Craig Macmillan  27:41 

I think that's great. I mean, every every little bit counts and being a cheerleader. Yeah. Sharing your excitement and your successes. I think it's huge.


Kendra Altnow  27:50 

Yeah, I mean, it's, it's funny, Craig, between you and I, or if you want to put this out there I you know, I don't have a science background. I don't have a farming background. I don't have anything like that type of background. My background is sociology. And for for me, I just know that we can do better. And we have an opportunity to make positive change. And so I come in with they always call me rainbows and sunshine. Because that's that's like, really, for me, that's what it's about right is, is how can we make a difference, and I dried down I5. And I'm like holy smokes, we are the size of a gnat when it comes to farming in this world. And how to like I sit there and think, wow, I am I'm working hard to make change on my tiny little farm. Just think if we could get this farmer who has 30,000 acres to also make that change. And I think that's where it's at is it's got to start. I see. I mean, we're not small in the sense of tiny, tiny. We're midsize but gosh, there's some big farmers out there. And so sometimes it's like, Am I really making a difference? Like this is on 450 acres right now we could expand it. We're planning on scaling it up. Yeah. Okay, let's forget about those 30,000 acre farmers and that we're only a tiny bit to this very complex issue or complexity that's happening out there. Sure. Yes, let's do this. Because ultimately, it's going to be better for the next generation because they're going to be out there hopefully farming too.


Craig Macmillan  29:25 

Yeah. And technology and innovation has its ways of being transmitted. Yes. And being adopted. More broadly. It takes time. And it also takes different systems. It takes different systems and that's one of the things that's intriguing is we've seen things that like you said that we tried things in the past and then we moved away for various reasons. And then you say hey, wait, there's benefits. Let's go back and try this again. Or people say Well, that isn't gonna work on my system because my system is so different. Within time goes by and there's proof of concept and then it well maybe this would work and we see changes all the time being out there as a leader Kendra, I think is part of the part of the solution and you're doing that.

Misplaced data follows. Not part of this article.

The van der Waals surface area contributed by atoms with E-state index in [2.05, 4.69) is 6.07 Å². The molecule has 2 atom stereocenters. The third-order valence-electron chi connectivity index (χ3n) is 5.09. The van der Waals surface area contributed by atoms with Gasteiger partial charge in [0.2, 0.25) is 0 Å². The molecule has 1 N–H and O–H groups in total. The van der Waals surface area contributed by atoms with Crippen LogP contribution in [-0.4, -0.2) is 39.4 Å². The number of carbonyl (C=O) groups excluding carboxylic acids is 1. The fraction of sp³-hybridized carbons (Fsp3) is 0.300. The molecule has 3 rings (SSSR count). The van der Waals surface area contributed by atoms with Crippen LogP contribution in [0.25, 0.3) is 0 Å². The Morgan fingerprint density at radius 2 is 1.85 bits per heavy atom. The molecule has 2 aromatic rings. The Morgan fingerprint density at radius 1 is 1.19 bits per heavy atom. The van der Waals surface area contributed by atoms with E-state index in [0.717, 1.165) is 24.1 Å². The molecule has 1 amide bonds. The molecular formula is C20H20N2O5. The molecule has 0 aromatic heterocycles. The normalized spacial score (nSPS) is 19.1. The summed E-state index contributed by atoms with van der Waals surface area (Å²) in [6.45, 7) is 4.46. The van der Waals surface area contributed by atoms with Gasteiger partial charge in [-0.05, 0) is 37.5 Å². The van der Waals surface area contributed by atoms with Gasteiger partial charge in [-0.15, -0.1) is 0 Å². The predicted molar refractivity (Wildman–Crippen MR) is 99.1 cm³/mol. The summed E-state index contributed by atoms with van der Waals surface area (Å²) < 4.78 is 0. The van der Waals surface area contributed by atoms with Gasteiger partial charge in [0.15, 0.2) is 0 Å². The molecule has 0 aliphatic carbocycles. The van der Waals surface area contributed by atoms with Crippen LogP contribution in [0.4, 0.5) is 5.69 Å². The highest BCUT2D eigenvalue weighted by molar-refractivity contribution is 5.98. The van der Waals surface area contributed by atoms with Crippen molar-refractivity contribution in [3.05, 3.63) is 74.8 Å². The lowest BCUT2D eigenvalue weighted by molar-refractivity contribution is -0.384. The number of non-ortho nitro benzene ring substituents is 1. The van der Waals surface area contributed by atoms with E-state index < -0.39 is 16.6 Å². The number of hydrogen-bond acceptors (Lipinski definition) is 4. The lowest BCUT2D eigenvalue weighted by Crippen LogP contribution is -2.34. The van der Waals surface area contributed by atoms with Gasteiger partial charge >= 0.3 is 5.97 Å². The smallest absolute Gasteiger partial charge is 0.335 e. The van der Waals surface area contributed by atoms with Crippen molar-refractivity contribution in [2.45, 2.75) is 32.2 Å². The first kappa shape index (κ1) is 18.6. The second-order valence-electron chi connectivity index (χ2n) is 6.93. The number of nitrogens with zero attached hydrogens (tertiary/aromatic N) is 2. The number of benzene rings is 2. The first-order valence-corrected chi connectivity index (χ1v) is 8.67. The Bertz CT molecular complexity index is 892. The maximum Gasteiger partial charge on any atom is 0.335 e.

Kendra Altnow  29:59 

And I think honestly like what we can do for our farm, and this is what makes regenerative and we could go into that as a whole nother one podcast. But I look at sustainability and regenerative, which is so great about sustainability in my mind is it's not one size fits all, you're making the decisions for your farm based on what you can do in the best possible way. So someone might still fully believe in full tilling and that's all good and great. I'm not judging you, but they might be excellent in water conservation. And we have a lot of room to grow in that right so I like that's what I think is so awesome about farming is that there is no one single way of doing things and there is no right or wrong, but I always believe that there is room for improvement.


Craig Macmillan  30:52 

Exactly. Where can people find out more about you?


Kendra Altnow  30:56 

Well, will have information about the family winery and the vineyards and laying twins on Instagram has tidbits about sustainability and if you really want to see all of my lovely day to day posts you can follow me at Kendra underscore Jean nine you get a little bit of sustainability and a lot of benefit family animals.


Craig Macmillan  31:22 

That's fantastic. So our guest today has been Kendra Altnow she is sustainability manager at length twins family winery and vineyards and she's a fifth generation Lang. Thanks for being on the podcast has been a really fun conversation. Thanks Kendra.


Kendra Altnow  31:35 

Gosh, I hope so you're welcome.